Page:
Top Chinese tech executive Meng Wanzhou has been released on bail, but the international crisis triggered by her arrest is snowballing.
President Donald Trump added a dramatic new twist on Tuesday by suggesting he may intervene in American efforts to prosecute Meng, the chief financial officer of tech giant Huawei, if it would help his pursuit of a trade deal with China.
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Meng's arrest in Canada has injected an unpredictable new element into the volatile relationship between the United States and China, the world's top two economies, as they try to find a way out of their damaging trade war. Her case has prompted a backlash in China, alarmed businesses around the world and put Canada in the middle of a geopolitical standoff.
"If I think it's good for what will be certainly the largest trade deal ever made — which is a very important thing — what's good for national security — I would certainly intervene if I thought it was necessary," Trump told Reuters in an interview published shortly after Meng was granted bail by a judge in Vancouver.
By casting Meng, the daughter of Huawei's founder, as a potential bargaining chip in the trade talks, Trump has undermined the stance taken by senior officials in his administration that the case is strictly a law enforcement matter. It also provides more fuel for Chinese accusations that Meng's detention is politically motivated.
So what happens next?
Meng's next court date
Meng, 46, walked out of a court in Vancouver on Tuesday after posting bail of 10 million Canadian dollars ($7.5 million).
After spending 10 days in jail, she now faces a lengthy legal battle over whether she should be extradited to the United States, where prosecutors accuse her of helping Huawei get around sanctions on Iran.
As a condition of her release, she has agreed to surrender her passports and live in one of her two multimillion-dollar homes in Vancouver. She will also wear a GPS ankle bracelet and pay for an around-the-clock security detail, measures her legal team proposed to assuage concerns that she might return to China.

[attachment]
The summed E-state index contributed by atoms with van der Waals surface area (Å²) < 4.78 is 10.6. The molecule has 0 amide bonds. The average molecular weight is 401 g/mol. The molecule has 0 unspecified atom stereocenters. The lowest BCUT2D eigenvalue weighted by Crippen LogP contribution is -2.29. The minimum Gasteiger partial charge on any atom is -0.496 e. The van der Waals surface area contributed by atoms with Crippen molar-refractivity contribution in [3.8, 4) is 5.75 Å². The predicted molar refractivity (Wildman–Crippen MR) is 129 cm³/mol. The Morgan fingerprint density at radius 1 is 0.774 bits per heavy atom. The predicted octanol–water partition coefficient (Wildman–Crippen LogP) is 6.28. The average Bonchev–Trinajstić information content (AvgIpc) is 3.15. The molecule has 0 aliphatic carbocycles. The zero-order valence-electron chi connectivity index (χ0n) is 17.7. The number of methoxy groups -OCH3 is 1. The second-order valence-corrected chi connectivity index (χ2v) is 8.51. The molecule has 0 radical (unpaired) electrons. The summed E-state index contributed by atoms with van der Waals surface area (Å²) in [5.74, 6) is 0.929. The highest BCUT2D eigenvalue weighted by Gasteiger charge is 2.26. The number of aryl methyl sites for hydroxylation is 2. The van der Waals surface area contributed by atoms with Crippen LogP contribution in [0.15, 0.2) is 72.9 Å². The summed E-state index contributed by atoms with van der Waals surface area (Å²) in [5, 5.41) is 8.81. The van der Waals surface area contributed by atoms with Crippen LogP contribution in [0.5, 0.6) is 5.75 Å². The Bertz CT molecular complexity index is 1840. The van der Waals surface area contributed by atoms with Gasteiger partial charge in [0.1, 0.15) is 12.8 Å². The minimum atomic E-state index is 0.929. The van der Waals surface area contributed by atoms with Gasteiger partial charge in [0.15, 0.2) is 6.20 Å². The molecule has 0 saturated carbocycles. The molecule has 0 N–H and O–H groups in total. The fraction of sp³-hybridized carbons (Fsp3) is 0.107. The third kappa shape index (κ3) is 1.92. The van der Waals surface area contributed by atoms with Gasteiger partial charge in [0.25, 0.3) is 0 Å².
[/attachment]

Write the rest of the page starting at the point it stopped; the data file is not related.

The United States has 60 days from the date of a provisional arrest to provide Canada with its formal extradition request and supporting documents. Canada's Justice Department then has 30 days to decide whether to give the go-ahead for a hearing in which the request is weighed by a judge.
The process of approving or denying the US government's request is expected to take months. Meng is next due back in court on February 6.
China's tech ambitions
Meng's arrest has set alarm bells ringing at Huawei, which is a vital part of China's efforts to become a global tech powerhouse. It sells more smartphones than Apple (AAPL) and builds telecommunications networks in countries around the world.
Huawei, which is widely viewed by US government officials as a national security risk, has repeatedly said it's unaware of any wrongdoing by Meng and insisted it follows all the laws and regulations where it operates.
The risk for Huawei is that the US case against Meng could evolve into a broader move against the company. The US government paralyzed Huawei's smaller rival, ZTE (ZTCOF), for months earlier this year by blocking it from buying vital American-made parts. It did something similar to a Chinese chipmaker last month.
That kind of move against Huawei would have much wider consequences and potentially disrupt China's efforts to lead the global introduction of 5G, the future of wireless technology.
After Meng's arrest, Beijing's 5G ambitions are hanging by "a thin thread," analysts at investment bank Jefferies wrote in a research note Friday.
US-China trade talks
Trump's suggestion that he could use Meng as leverage in trade talks with China contradicts what his top trade negotiator, Robert Lighthizer, said just days ago.
"It's entirely a criminal justice matter," Lighthizer said Sunday of Meng's case during an interview on CBS. "It has nothing to do with anything I'm working on."
Faced with a slowing economy and slumping financial markets, Chinese leaders are eager to reach a trade deal with the United States to prevent the trade war doing even more damage, analysts say.
But Meng's case is a wild card. It has already fueled a nationalist backlash against American products from some Chinese businesses. If the Huawei executive is extradited to the United States, experts warn US and Canadian businesses in China could face retaliation.
The detention this week of a former Canadian diplomat working for a nonprofit group in Beijing has added to jitters among Western executives over whether they or their colleagues could get caught up in tit-for-tat reprisals.
"Meng's arrest won't cripple the [trade] talks on its own, but it makes an already difficult process much harder," analysts at advisory firm Eurasia Group wrote in a commentary for CNN.
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